Today’s Game will vote in 2016, `18, `21, and `23, and Modern Baseball in 2017, `19, `21 and `23. Golden Days will vote in 2020 and `25, and Early Baseball in 2020 and `30. The Hall’s Historical Overview Committee will decide which committee will consider those who span eras, based on the time or place of their most indelible impression.

Since 2010, the Hall had established three veterans committees: Pre-Integration Era (1871-1946), Golden Era (1947-72) and Expansion Era (1973-2016). No one was elected by the Pre-Integration Era committee in December.

In addition, the Hall eliminated the one-year waiting period between a player’s last appearance on the Baseball Writers’ Association of America ballot and his veterans committee debut for consideration. The Hall also said active executives 70 or older may be given consideration, up from 65.

Committees will remain at 16 people, with a vote of at least 75 percent needed for election. The ballot size will be 10 for each committee; it had been 12 for Expansion Era and 10 for the others.

The BBWAA votes on players who have been retired for at least five years and no more than 15. Ken Griffey Jr. and Mike Piazza are to be inducted Sunday.

The Hall also changed some of the rules for the Ford C. Frick Award, presented annually to a broadcaster for “major contributions to baseball.” The committee making the annual decision will consider a three-year cycle of Current Major League Markets (team-specific announcers) for the 2017 award, National Voices for 2018 and Broadcasting Beginnings (early team voices and pioneers) for 2019.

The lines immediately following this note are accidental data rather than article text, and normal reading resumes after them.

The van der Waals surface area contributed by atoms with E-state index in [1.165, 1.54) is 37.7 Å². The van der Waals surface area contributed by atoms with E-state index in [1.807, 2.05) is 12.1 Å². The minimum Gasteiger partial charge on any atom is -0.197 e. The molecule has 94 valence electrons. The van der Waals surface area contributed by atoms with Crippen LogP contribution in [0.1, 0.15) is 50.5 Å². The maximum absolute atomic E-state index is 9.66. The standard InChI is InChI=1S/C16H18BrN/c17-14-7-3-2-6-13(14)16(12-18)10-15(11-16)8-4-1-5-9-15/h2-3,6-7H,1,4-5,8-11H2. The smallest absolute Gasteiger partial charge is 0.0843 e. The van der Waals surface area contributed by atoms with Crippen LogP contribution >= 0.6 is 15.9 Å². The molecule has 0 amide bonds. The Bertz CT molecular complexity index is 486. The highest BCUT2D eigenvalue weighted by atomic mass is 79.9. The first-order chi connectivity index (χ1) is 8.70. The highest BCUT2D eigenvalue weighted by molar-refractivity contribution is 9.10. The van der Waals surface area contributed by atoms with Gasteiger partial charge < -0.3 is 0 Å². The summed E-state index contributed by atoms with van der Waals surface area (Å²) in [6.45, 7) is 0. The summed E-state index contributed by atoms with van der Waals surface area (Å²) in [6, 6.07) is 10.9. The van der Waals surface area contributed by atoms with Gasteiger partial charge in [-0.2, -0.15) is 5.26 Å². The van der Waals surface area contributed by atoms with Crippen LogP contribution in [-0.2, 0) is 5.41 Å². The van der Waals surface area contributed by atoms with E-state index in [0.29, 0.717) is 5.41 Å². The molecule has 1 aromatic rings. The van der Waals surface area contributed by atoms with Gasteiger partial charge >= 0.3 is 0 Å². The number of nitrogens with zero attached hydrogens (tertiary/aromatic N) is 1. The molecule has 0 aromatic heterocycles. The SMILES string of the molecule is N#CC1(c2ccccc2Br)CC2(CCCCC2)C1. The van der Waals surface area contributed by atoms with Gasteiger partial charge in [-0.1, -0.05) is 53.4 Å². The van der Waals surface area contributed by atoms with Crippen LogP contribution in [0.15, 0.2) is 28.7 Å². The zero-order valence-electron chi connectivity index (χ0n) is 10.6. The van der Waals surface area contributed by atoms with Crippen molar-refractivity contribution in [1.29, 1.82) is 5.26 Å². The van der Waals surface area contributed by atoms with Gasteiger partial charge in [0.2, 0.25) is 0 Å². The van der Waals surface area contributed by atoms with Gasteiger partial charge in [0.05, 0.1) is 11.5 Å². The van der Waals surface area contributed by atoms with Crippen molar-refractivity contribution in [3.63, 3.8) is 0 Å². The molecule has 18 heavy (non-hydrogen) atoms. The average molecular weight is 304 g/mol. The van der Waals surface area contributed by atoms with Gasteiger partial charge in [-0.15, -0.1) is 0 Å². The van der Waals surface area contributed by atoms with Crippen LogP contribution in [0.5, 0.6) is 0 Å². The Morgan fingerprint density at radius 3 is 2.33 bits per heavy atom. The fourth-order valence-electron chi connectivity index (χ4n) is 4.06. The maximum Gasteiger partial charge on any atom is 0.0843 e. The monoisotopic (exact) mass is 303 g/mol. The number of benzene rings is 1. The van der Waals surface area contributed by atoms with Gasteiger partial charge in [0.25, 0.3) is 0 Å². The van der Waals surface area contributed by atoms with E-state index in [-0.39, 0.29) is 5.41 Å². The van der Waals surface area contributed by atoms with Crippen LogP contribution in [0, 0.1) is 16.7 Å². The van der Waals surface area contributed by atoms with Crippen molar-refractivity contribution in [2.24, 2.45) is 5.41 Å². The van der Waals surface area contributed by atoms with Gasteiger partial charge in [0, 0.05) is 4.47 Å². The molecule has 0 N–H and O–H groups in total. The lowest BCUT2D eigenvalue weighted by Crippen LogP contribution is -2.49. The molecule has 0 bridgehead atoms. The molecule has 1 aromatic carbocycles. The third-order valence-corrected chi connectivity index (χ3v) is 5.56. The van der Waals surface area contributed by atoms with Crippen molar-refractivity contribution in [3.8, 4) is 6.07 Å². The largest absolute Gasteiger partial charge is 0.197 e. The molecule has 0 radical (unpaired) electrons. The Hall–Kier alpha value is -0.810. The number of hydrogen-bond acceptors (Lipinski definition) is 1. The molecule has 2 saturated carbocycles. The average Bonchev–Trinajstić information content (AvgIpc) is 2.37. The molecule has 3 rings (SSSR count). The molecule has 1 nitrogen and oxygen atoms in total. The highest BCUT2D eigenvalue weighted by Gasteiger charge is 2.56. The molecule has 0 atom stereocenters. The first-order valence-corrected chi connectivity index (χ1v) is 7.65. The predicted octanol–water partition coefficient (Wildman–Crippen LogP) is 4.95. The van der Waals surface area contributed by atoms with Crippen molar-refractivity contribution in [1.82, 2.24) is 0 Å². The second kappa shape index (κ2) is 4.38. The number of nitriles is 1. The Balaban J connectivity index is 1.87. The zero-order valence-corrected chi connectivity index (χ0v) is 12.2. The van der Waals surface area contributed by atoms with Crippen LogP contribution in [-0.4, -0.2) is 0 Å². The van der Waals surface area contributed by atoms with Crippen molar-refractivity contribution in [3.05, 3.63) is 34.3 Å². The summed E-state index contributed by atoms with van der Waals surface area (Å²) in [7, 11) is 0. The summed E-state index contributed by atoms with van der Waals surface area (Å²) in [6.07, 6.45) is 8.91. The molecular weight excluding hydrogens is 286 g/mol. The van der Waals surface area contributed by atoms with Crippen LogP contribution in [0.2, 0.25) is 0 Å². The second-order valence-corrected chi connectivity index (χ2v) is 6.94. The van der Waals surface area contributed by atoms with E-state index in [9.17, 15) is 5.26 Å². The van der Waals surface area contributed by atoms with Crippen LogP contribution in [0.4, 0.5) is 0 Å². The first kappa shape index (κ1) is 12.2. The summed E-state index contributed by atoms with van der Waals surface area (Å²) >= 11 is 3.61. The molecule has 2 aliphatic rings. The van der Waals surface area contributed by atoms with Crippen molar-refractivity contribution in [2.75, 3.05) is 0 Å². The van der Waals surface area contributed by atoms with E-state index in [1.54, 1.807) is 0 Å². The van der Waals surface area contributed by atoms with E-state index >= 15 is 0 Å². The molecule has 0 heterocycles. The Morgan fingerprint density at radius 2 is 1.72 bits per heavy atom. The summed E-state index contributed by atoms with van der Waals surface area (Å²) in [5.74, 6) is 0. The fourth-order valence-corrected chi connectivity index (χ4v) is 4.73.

Since 2013, the Frick’s three-year cycle had been High Tide Era (mid-1980s to present), Living Room Era (mid-1950s to mid-1980) and Broadcasting Dawn Era (before mid-1950s).

The criteria will be “commitment to excellence, quality of broadcasting abilities, reverence within the game, popularity with fans, and recognition by peers” instead of “longevity; continuity with a club; honors, including national assignments such as the World Series and All-Star Games; and popularity with fans.”

The Frick ballot size will be reduced from 10 to eight, and the three ballot spots previously determined by fan voting will be decided by historians.

Ozzie Smith, inducted to the Hall in 2002, was voted to the Hall’s board of directors.

Red Sox analyst Remy struck by monitor as wind causes havoc

ramirez
AP Photo
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BOSTON — Red Sox TV analyst Jerry Remy was hit in the head by a falling TV monitor as swirling winds caused havoc during the first inning at Fenway Park.

Remy was sent home from Boston’s game Saturday night against the Minnesota Twins but is expected back Sunday. Former player Steve Lyons, also an analyst during some games, came in for Remy.

The strong winds made for an interesting first.

Minnesota’s Robbie Grossman hit a fly that appeared headed for center, but a gust blew it to right, sending right fielder Michael Martinez twisting as the ball fell for a triple.

There were a handful of stoppages as dirt and litter swirled around the field. Batters stepped out to wipe their eyes and Red Sox first baseman Hanley Ramirez headed to the dugout to have a trainer help him clear his left eye.